Iola’s Dan Oswalt operated a string of Sonic burger stands that coined his “Dan Dan The Sonic Man” label. As driver, Dan did a dozen sprint seasons without distinction. As car owner, Oswalt owned quality equipment. Justin’s dad Rod Henderson had Sonic seats in 1992 to finish first at Sioux Empire and second in Sioux Falls then wintered in the Arizona TNN series. Dan swapped Rod for Marlon Jones, another South Dakota resident second at Knoxville and Jackson then seventh on one Canyon TNN telecast. Oswalt and Jones enjoyed seven wins in five Huset’s seasons plus 5k from Grand Forks. Eighth at Eagle in 1996 was series-best for Marlon and Dan Dan.
Chanute shyster Louie McAlpine blew through the World of Outlaws like petroleum stink. Lou brought Gary Dunkle out of retirement, bought a second Nance for himself, towed them from Tampa to Phoenix then reopened “Badlands” in Yates Center, KS. Louie vowed Sunday night sprint races paying Outlaw standard. After one week he cut the purse. After two weeks he locked the doors. McAlpine flanked Dunkle with Tony Armstrong, who took ninth against 1988 Knoxville Outlaws then chased from Ascot and San Jose to the USA opener at East Alabama before McAlpine felt the heat. Louie landed in prison for fraudulent oil and gas leases.
Utica’s Jon Johnson was called “Kansas Tornado” for tearing the roof from 100-inch competition but Jon was never better than 12th at Wichita with World of Outlaws. Second at the 1978 Grand National, Johnson won it in 1981 for Steve’s father Danny King. He won a sprint race on Denver’s new Raceland oval in 1982; tried the 1984 Knoxville Nationals in Ream Nance; was 1987 Wichita sprint winner for Nance; fourth in 1990 at Casa Grande, AZ; notched Enid, Grand Island, Belleville and LaCrosse to become 1998-99 NCRA champ; won at Kansas State and Amarillo and was active in 2004. Many recall Johnson as Rich Vogler’s victim of 1986 opening lap contact that sent Laverne’s car tumbling down Oklahoma City’s back chute. There was no injury but such hostility that a hole was cut in the fence to allow Vogler to escape a lynch mob.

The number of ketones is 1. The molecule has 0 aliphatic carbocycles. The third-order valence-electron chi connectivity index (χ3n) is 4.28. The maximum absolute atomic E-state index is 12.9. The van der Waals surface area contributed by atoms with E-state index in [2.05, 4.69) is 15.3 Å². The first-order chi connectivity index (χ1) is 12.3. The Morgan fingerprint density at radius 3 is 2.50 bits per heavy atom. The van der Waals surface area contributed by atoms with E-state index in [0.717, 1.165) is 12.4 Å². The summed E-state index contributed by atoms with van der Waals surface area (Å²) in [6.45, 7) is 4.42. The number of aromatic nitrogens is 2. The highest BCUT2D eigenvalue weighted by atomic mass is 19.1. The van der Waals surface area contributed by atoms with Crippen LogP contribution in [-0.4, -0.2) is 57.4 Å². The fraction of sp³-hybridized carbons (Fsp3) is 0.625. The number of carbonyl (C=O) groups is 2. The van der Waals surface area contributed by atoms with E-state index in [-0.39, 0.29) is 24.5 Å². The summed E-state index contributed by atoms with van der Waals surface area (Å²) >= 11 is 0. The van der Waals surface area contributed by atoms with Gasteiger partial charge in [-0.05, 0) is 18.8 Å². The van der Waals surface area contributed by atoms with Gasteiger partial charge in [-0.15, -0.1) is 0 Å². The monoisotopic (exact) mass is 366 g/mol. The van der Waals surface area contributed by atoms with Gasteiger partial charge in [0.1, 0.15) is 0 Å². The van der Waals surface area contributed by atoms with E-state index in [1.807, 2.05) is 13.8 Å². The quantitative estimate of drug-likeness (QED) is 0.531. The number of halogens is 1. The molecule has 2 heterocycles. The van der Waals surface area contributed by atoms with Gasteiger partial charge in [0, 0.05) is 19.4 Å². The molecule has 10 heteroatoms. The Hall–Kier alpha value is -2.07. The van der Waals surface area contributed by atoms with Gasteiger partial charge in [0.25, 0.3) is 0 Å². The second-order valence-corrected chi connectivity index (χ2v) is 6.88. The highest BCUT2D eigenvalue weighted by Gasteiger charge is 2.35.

Danny Wood and Donnie Woodburn went from NCRA 360 circuit to five wins with the 2001 World of Outlaws tour. Woodburn won ten more with Daryn Pittman while Wood came home to resume waxing Wichita NCRA troops. Worse for Kansas parity was Michigan’s Jeremy Campbell leaving Outlaws and All Stars to marry Dwight Schroeder’s daughter Katie. Three titles in nine NCRA seasons have followed. Now that he has a 305, Jeremy seldom loses.
Dodge City drips with Wild West imagery from Wyatt Earp to Doc Holliday. It was the fictional home of the “Gunsmoke” radio show that became television’s longest series in 1955-75. And if viewers cannot find Marshall Dillon reruns, surely they can see Dorothy and Toto flee a green woman obsessed with red shoes.